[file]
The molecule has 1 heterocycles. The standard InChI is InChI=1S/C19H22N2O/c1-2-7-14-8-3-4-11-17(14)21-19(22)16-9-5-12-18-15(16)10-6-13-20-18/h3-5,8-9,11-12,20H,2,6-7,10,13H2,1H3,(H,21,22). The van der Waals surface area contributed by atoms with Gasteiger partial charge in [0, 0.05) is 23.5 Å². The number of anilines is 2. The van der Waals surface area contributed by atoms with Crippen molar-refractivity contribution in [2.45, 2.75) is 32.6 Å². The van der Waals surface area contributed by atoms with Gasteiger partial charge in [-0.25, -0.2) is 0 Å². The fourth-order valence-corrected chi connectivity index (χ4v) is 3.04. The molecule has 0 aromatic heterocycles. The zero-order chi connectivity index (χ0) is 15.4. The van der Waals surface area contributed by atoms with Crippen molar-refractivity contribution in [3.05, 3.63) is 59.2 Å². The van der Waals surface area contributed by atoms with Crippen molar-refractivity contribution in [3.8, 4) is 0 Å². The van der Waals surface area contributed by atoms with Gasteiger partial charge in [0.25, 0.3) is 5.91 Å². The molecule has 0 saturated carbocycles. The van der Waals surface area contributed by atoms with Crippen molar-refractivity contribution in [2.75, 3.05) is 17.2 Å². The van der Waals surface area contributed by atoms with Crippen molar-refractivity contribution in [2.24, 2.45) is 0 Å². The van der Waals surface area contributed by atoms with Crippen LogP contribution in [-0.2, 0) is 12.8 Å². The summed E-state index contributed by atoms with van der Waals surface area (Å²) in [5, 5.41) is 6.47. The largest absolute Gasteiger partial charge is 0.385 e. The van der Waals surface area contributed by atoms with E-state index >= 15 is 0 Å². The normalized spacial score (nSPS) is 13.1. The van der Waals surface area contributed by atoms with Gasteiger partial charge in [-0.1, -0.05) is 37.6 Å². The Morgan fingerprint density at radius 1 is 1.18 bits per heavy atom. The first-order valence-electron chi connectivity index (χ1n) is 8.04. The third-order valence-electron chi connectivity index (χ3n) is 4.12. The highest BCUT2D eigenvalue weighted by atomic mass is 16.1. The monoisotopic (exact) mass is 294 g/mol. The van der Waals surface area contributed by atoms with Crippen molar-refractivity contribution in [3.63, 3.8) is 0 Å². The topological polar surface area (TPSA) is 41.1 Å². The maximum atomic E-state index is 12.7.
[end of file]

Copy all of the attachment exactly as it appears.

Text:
The molecule has 1 heterocycles. The standard InChI is InChI=1S/C19H22N2O/c1-2-7-14-8-3-4-11-17(14)21-19(22)16-9-5-12-18-15(16)10-6-13-20-18/h3-5,8-9,11-12,20H,2,6-7,10,13H2,1H3,(H,21,22). The van der Waals surface area contributed by atoms with Gasteiger partial charge in [0, 0.05) is 23.5 Å². The number of anilines is 2. The van der Waals surface area contributed by atoms with Crippen molar-refractivity contribution in [2.45, 2.75) is 32.6 Å². The van der Waals surface area contributed by atoms with Gasteiger partial charge in [-0.25, -0.2) is 0 Å². The fourth-order valence-corrected chi connectivity index (χ4v) is 3.04. The molecule has 0 aromatic heterocycles. The zero-order chi connectivity index (χ0) is 15.4. The van der Waals surface area contributed by atoms with Crippen molar-refractivity contribution in [3.05, 3.63) is 59.2 Å². The van der Waals surface area contributed by atoms with Crippen molar-refractivity contribution in [3.8, 4) is 0 Å². The van der Waals surface area contributed by atoms with Gasteiger partial charge in [0.25, 0.3) is 5.91 Å². The molecule has 0 saturated carbocycles. The van der Waals surface area contributed by atoms with Crippen molar-refractivity contribution in [2.75, 3.05) is 17.2 Å². The van der Waals surface area contributed by atoms with Crippen molar-refractivity contribution in [2.24, 2.45) is 0 Å². The van der Waals surface area contributed by atoms with Crippen LogP contribution in [-0.2, 0) is 12.8 Å². The summed E-state index contributed by atoms with van der Waals surface area (Å²) in [5, 5.41) is 6.47. The largest absolute Gasteiger partial charge is 0.385 e. The van der Waals surface area contributed by atoms with E-state index >= 15 is 0 Å². The normalized spacial score (nSPS) is 13.1. The van der Waals surface area contributed by atoms with Gasteiger partial charge in [-0.1, -0.05) is 37.6 Å². The Morgan fingerprint density at radius 1 is 1.18 bits per heavy atom. The first-order valence-electron chi connectivity index (χ1n) is 8.04. The third-order valence-electron chi connectivity index (χ3n) is 4.12. The highest BCUT2D eigenvalue weighted by atomic mass is 16.1. The monoisotopic (exact) mass is 294 g/mol. The van der Waals surface area contributed by atoms with Crippen molar-refractivity contribution in [3.63, 3.8) is 0 Å². The topological polar surface area (TPSA) is 41.1 Å². The maximum atomic E-state index is 12.7.